Violet McNaughton remains the best-known advocate for women’s suffrage in Saskatchewan. Also a defender of the co-operative and agrarian movements in the province, she worked closely with leaders in Alberta and Manitoba to advance rural reform.
Originally from Kent, England, Violet was introduced to the co-operative and suffrage movements there. She brought this knowledge with her when she immigrated to Harris. She married John McNaughton, who became her most loyal partner and supporter. As an agrarian feminist, Violet spearheaded many social reform strategies. These resulted in successes such as equal franchise, the recruiting of doctors, nurses and midwives for rural communities, the establishment of hospitals, libraries and schools, and improvements to the agrarian system.
Violet McNaughton became the first woman to sit on the Saskatchewan Grain Growers’ Association Board of Directors. In 1914, she established the Women Grain Growers’ Association, becoming its first President. Violet’s executive included Zoa Haight, who was Vice President, and Erma Stocking as Secretary Treasurer.
In 1915, Violet created the Saskatchewan Equal Franchise Board by uniting three organizations: the Women Grain Growers’ Association, the Woman’s Christian Temperance Union and the Political Equity League. Although these organisations represented very different urban and rural philosophies, they all believed in equal franchise. The Saskatchewan Equal Franchise Board achieved this objective in Regina on March 1916, when Premier Walter Scott awarded the vote to Saskatchewan women.
Click here to listen to an interview with Violet McNaughton about the suffrage movement in Saskatchewan.
As the Women Grain Growers’ Association’s Vice President, Zoa Haight served alongside Violet McNaughton, who was President.
Zoa’s strong will and enthusiasm stood in contrast to Violet’s quiet demeanor, but the women developed a strong political partnership. Together, they helped to shape the provincial laws that bettered rural life for all.
Zoa was also the Vice President of the Saskatchewan Equal Franchise Board, which Violet founded.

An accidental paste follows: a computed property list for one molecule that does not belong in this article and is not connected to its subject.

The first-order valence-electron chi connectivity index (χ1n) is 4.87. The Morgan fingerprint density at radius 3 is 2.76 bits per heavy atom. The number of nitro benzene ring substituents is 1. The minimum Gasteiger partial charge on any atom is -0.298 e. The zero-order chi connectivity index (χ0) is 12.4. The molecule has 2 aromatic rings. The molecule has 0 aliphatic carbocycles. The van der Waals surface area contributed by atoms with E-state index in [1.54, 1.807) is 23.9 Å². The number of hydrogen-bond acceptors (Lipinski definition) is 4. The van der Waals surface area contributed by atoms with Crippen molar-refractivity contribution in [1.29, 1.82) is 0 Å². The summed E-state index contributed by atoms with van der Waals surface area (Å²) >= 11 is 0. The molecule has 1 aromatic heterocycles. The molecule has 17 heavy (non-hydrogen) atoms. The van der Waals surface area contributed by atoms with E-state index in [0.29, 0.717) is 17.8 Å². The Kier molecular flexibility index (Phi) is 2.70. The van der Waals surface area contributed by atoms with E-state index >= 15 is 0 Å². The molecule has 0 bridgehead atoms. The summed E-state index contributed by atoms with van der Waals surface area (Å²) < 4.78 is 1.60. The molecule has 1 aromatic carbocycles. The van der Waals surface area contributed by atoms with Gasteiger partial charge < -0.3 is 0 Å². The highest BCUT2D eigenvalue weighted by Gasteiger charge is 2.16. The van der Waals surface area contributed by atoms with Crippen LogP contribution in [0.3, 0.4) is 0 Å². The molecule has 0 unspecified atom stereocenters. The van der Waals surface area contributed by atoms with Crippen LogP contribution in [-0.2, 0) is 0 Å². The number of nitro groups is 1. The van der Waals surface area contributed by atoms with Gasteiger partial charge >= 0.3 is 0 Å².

An active participant in mainstream politics, she ran for provincial office as a member of the Non-Partisan League in the district of Thunder Creek, in 1917. She was not, however, successful in winning her seat.
Erma Stocking served as the Secretary Treasurer of the Women Grain Growers’ Association until 1917. She was also the President of the Woodlawn chapter of the Women Grain Growers’ Association.
As Secretary Treasurer, Erma was responsible for publishing Women Grain Growers’ Association news in the women’s section of the Saskatchewan Grain Grower’s Association newspaper. Her columns included letters and submissions from farmwomen on subjects related to parenting, domestic practices, relief work and suffrage.
Erma was a strong supporter of the creation of rural libraries and believed that giving women access to literature helped to educate them and enrich their lives.
The Beynon Sisters
Journalism was another important tool used by Western Canadian suffragists to promote equal franchise across the prairies. The Beynon sisters of Winnipeg, whom Violet McNaughton considered her mentors, were both journalists and were heavily involved in the cause.
Francis Marion Beynon was the editor of the women’s section of the Grain Growers’ Guide from 1912 to 1917 — the first woman to hold this position. Her sister, Lillian Beynon Thomas, was the assistant editor of the Winnipeg Weekly Free Press, and published a popular women’s column.
Both Francis and Lillian were outspoken pacifists and strongly supported the rights of minorities and the disadvantaged.
Annie immigrated to Shaunavon, Saskatchewan, from Portsmouth, England in 1914.
Although it was unconventional at that time, Annie continued teaching after her marriage. Passionate about education, she helped to establish a school for the deaf in Saskatoon.
Annie joined the generations of women who furthered the Women Grain Growers’ Association’s philosophies.
Elected to the association’s executive in 1917, she continued advocating for women’s issues, even after the provincial vote had been secured.
The Saskatchewan Equal Franchise Board was led by Alice Lawton, who was its first President.
The Saskatchewan Equal Franchise Board brought together members of the Women’s Christian Temperance Union, the Women Grain Growers’ Association and the Political Equity League.
In February of 1916, Alice led the delegation that secured women the vote from Saskatchewan’s Premier Walter Scott.